This is how you can you help your child get over the first day at school nerves
Tomorrow sees thousands of youngsters across the North East get their first taste of a new school.
Whether it’s the an introduction to reception class or making the transition from primary to secondary, it’s a nervous time for parents as well as children.
Now teaching and psychology experts from the University of Sunderland are offering carers and teachers a helping hand to minimise the first day nerves.
Dr Amy Pearson, Senior Lecturer in Psychology, said: “Dealing with changes in environment, fitting in and making new friends can be really stressful. Research shows that having good support from family, friends and teachers can help children to feel more comfortable with the transition to a new school or class, as well as having time to engage in fun activities - an after school club or some time reading their favourite book.
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“Building a child's self-esteem can also help them to deal with changes, supporting them with new goals and helping them to achieve them.
“One way is to help them develop their ability to 'bounce back' when faced with a challenge. Strong support from parents, family and teachers helps a child to develop their problem solving skills and feel like they can meet their own goals.”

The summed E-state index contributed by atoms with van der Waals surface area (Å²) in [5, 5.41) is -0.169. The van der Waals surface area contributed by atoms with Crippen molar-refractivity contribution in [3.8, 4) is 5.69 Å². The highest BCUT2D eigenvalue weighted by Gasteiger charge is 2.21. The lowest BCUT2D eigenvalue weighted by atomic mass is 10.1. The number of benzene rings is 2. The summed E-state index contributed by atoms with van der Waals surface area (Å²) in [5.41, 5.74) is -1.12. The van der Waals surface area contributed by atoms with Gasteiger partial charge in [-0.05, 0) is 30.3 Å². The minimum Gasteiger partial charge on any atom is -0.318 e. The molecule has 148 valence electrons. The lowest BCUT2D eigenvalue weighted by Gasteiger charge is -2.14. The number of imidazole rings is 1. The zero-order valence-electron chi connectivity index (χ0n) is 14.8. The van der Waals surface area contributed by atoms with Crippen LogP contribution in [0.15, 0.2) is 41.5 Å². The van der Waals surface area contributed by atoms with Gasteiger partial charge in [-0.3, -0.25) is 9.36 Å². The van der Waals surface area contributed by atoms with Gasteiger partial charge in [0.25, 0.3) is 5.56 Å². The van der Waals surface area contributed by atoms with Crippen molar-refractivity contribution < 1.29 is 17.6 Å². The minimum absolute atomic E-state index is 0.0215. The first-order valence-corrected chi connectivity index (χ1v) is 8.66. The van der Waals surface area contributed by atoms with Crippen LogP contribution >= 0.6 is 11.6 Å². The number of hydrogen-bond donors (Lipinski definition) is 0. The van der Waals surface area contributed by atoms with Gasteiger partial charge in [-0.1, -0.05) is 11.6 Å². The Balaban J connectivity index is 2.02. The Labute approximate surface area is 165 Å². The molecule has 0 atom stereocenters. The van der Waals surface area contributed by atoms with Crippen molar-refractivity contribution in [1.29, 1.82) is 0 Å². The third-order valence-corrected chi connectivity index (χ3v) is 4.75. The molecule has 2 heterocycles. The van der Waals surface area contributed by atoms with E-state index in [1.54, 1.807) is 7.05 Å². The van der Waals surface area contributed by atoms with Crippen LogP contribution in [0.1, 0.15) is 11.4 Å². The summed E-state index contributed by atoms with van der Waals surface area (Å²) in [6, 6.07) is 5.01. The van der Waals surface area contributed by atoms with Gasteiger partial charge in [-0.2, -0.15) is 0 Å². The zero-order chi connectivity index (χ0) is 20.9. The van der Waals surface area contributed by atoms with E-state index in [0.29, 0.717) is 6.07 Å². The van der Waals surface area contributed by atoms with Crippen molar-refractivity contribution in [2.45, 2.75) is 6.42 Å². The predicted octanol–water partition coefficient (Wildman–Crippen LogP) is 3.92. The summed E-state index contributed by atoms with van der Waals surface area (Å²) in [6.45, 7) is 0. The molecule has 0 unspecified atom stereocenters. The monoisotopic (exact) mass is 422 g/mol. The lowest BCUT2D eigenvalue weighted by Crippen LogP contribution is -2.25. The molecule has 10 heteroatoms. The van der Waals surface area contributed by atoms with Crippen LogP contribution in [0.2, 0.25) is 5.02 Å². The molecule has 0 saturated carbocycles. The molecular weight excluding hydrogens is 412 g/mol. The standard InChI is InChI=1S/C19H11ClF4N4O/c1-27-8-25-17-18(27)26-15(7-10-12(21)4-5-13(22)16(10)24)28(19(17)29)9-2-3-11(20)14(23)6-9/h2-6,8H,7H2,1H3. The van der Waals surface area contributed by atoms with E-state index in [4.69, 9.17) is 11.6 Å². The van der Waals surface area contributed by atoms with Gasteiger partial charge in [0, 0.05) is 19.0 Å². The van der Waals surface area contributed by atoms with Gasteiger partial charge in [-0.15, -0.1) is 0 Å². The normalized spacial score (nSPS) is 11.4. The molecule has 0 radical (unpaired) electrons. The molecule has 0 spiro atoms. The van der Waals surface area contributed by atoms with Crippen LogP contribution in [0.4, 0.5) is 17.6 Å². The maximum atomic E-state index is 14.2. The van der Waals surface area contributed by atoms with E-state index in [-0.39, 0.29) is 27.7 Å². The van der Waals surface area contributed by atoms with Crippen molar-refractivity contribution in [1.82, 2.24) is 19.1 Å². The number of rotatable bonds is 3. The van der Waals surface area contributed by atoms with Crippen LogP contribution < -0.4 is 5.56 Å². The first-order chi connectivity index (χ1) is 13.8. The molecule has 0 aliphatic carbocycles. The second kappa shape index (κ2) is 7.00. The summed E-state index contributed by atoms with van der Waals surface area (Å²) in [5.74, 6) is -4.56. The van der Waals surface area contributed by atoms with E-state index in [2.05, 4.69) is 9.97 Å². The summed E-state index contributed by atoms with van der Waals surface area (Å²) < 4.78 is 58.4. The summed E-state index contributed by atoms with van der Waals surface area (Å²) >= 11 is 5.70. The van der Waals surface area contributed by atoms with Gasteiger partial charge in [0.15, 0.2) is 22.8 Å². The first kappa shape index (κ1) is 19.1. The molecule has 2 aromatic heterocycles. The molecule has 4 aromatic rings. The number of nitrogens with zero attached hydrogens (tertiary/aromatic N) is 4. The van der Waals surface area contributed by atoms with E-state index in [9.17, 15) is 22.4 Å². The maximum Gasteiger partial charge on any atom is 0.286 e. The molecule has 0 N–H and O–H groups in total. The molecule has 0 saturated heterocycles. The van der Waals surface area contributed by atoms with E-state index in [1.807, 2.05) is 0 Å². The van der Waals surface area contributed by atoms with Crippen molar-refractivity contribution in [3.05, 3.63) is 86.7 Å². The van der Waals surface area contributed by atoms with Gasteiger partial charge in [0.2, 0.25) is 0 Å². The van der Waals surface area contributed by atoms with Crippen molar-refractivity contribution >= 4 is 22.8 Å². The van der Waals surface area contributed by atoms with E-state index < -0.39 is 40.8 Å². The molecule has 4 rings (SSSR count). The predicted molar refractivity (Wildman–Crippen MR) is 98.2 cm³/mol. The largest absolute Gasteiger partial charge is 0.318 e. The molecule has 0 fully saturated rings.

Joshua Haustead, four, is this week making the move from St Mary’s Childcare at the university to primary school in Whitburn.
Dad Paul Haustead: “With Joshua already attending St Mary’s Childcare Centre, having seen him on his visit to the school and his generally outgoing personality I can’t foresee Joshua having any problems making the transition from nursery to primary school. He seems very excited about his first day at school.”
Mikeala Morgans, Principal Lecturer in initial teacher training at the University of Sunderland, said: “Starting school for the first time can cause excitement and uncertainty.
“It is seen by parents and children as big step up from nursery. Some children feel absolutely ready and excited for the change and others can feel overwhelmed and in need of more support.
“Reception teachers are experts in their craft and know exactly how to nurture children and support parents in these early stages in their primary school careers.”
Mikeala added: “Despite all the hard work schools do to prepare pupils for the transition to secondary school, the move can feel daunting.
“The set-up of secondary schools can differ to that of primary schools and that causes uncertainty for some and excitement for others.
“As a parent who has gone through this, I was concerned about how my child would cope and he had lots of questions about what secondary school would be like. However, the excitement of the variety of the day, having lots of different teachers and being able to engage with new subjects soon took over from any anxiety he had.
“Secondary staff are very good at managing this transition and the pastoral systems in place support pupils and their parents with the adjustment needed for successful transition into Key Stage 3.”